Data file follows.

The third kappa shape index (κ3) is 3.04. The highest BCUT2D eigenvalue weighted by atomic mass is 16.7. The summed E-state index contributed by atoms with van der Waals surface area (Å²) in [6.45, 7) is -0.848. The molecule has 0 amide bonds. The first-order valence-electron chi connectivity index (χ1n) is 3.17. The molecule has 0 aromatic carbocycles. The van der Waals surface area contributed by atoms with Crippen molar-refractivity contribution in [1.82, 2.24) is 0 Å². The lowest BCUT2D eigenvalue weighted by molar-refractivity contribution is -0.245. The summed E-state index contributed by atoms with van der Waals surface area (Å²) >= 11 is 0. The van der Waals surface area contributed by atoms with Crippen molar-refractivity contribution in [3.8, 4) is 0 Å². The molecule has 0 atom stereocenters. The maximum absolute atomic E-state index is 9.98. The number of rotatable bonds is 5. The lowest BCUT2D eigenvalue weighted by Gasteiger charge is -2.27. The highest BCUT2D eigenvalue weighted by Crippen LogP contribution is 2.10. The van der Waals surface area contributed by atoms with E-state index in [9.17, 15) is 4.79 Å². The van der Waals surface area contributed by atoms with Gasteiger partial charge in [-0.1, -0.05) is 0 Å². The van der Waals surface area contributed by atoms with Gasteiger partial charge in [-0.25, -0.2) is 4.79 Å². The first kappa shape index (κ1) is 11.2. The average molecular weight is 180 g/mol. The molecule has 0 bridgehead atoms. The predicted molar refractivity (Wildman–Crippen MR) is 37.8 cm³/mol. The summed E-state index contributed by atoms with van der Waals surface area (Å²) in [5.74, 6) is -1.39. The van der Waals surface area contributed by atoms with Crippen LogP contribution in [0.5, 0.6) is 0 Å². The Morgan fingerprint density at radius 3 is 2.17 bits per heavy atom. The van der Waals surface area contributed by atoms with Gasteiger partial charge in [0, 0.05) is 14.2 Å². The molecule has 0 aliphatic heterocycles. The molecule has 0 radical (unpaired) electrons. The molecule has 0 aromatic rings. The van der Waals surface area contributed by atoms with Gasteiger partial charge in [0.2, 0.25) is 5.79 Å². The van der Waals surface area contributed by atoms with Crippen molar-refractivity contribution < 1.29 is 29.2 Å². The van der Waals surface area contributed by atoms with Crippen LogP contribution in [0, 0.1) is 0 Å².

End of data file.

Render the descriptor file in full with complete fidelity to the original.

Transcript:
The third kappa shape index (κ3) is 3.04. The highest BCUT2D eigenvalue weighted by atomic mass is 16.7. The summed E-state index contributed by atoms with van der Waals surface area (Å²) in [6.45, 7) is -0.848. The molecule has 0 amide bonds. The first-order valence-electron chi connectivity index (χ1n) is 3.17. The molecule has 0 aromatic carbocycles. The van der Waals surface area contributed by atoms with Crippen molar-refractivity contribution in [1.82, 2.24) is 0 Å². The lowest BCUT2D eigenvalue weighted by molar-refractivity contribution is -0.245. The summed E-state index contributed by atoms with van der Waals surface area (Å²) >= 11 is 0. The van der Waals surface area contributed by atoms with Crippen molar-refractivity contribution in [3.8, 4) is 0 Å². The molecule has 0 atom stereocenters. The maximum absolute atomic E-state index is 9.98. The number of rotatable bonds is 5. The lowest BCUT2D eigenvalue weighted by Gasteiger charge is -2.27. The highest BCUT2D eigenvalue weighted by Crippen LogP contribution is 2.10. The van der Waals surface area contributed by atoms with E-state index in [9.17, 15) is 4.79 Å². The van der Waals surface area contributed by atoms with Gasteiger partial charge in [-0.1, -0.05) is 0 Å². The van der Waals surface area contributed by atoms with Gasteiger partial charge in [-0.25, -0.2) is 4.79 Å². The first kappa shape index (κ1) is 11.2. The average molecular weight is 180 g/mol. The molecule has 0 bridgehead atoms. The predicted molar refractivity (Wildman–Crippen MR) is 37.8 cm³/mol. The summed E-state index contributed by atoms with van der Waals surface area (Å²) in [5.74, 6) is -1.39. The van der Waals surface area contributed by atoms with Crippen LogP contribution in [0.5, 0.6) is 0 Å². The Morgan fingerprint density at radius 3 is 2.17 bits per heavy atom. The van der Waals surface area contributed by atoms with Gasteiger partial charge in [0, 0.05) is 14.2 Å². The molecule has 0 aliphatic heterocycles. The molecule has 0 radical (unpaired) electrons. The molecule has 0 aromatic rings. The van der Waals surface area contributed by atoms with Gasteiger partial charge in [0.2, 0.25) is 5.79 Å². The van der Waals surface area contributed by atoms with Crippen molar-refractivity contribution < 1.29 is 29.2 Å². The van der Waals surface area contributed by atoms with Crippen LogP contribution in [0, 0.1) is 0 Å².